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Loneliness: Man's greatest enemy

Uploaded by tigger_84 on Jul 29, 2002

Loneliness is a state of being alone in sadness, resulting from being forsaken or abandoned. As I understand it, loneliness is when a person has no one to talk to, no one to confide in, nor anyone to keep companionship with. Loneliness also makes a person slip into a desolate state, which they try to conceal under a tough image, and is an emotion even the strongest cannot avoid. In his novel, Of Mice and Men, John Steinbeck deals with loneliness by looking for comfort in a friend, but settling for the attentive ear of a stranger. Although they seem at ease and friendly on the surface, a deep sense of loneliness lingers in the hearts of Crooks, George, and Curley's wife, to which they are desperate to find an escape from to cope with their seclusion from the rest of society.

Crooks, a lively, sharp-witted, black stablehand, who takes his name from his crooked back, leads a lonely life. He lives according to the rule that no black man is allowed to enter a white man's home. Crooks’ loneliness is a result of rejection from everyone else on the ranch. He is forced to live alone in a barn, where he lives his life in isolation because of his colour, which was an issue in those days. When Lennie visits him in the room, Crooks' reactions reveal the fact that he is lonely. As a black man with a physical handicap, Crooks is forced to live on the border of ranch life. He is not even allowed to enter the white men's bunkhouse, or join them in a game of cards. His resentment typically comes out through his bitter, sad, and touching vulnerability, as he tells Lennie:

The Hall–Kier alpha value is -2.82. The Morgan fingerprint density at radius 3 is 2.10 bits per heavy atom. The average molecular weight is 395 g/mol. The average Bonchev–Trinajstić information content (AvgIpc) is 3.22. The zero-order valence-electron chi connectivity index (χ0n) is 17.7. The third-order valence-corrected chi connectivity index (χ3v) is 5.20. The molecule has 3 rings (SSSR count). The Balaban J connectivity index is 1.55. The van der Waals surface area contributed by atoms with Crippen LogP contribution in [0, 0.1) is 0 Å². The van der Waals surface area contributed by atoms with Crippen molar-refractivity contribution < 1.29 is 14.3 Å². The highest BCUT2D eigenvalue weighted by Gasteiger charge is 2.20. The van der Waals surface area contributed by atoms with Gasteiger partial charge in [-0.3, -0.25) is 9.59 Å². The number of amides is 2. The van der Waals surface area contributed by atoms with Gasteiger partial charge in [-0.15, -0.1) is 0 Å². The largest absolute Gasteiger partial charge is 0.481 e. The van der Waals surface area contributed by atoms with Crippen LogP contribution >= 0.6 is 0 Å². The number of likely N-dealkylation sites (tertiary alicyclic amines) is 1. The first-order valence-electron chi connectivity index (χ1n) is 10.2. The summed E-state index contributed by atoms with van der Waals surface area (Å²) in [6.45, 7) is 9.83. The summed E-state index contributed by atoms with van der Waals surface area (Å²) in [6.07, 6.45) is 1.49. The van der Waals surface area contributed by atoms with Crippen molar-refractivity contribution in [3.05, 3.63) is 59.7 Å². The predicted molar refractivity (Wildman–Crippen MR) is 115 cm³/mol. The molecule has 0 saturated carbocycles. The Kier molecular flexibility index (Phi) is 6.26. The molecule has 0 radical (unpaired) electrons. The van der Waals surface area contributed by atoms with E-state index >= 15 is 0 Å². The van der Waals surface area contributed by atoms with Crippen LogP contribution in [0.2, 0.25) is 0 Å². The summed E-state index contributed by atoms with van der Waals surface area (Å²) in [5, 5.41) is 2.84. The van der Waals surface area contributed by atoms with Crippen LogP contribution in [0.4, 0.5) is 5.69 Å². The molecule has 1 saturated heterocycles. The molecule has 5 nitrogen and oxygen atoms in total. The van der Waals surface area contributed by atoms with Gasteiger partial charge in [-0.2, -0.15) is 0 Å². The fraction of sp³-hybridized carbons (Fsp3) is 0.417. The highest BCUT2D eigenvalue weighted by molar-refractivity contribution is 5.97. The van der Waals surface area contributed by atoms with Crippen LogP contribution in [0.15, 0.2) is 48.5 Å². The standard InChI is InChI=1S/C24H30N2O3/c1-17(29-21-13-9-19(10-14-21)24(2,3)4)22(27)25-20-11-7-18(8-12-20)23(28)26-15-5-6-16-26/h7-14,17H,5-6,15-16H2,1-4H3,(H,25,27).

…A guy needs somebody--to be near him. A guy goes nuts if he ain't got nobody. Don't make no difference who the guy is, long's he's with you. …I tell ya a guy gets too lonely an' he gets sick. (Steinbeck 72-73)

Crooks' openness of his inner self, and his ability to speak his heart's desire to a stranger illustrates how lonely he gets, and admits that it results in sickness. Furthermore, as bitter as he is about his exclusion from other men, Crooks is grateful for Lennie's company, and when Candy enters Crook's room, it becomes difficult for him to conceal his pleasure with anger. The only relationship he can find is with his...

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Uploaded by:   tigger_84

Date:   07/29/2002

Category:   Of Mice And Men

Length:   6 pages (1,342 words)

Views:   2986

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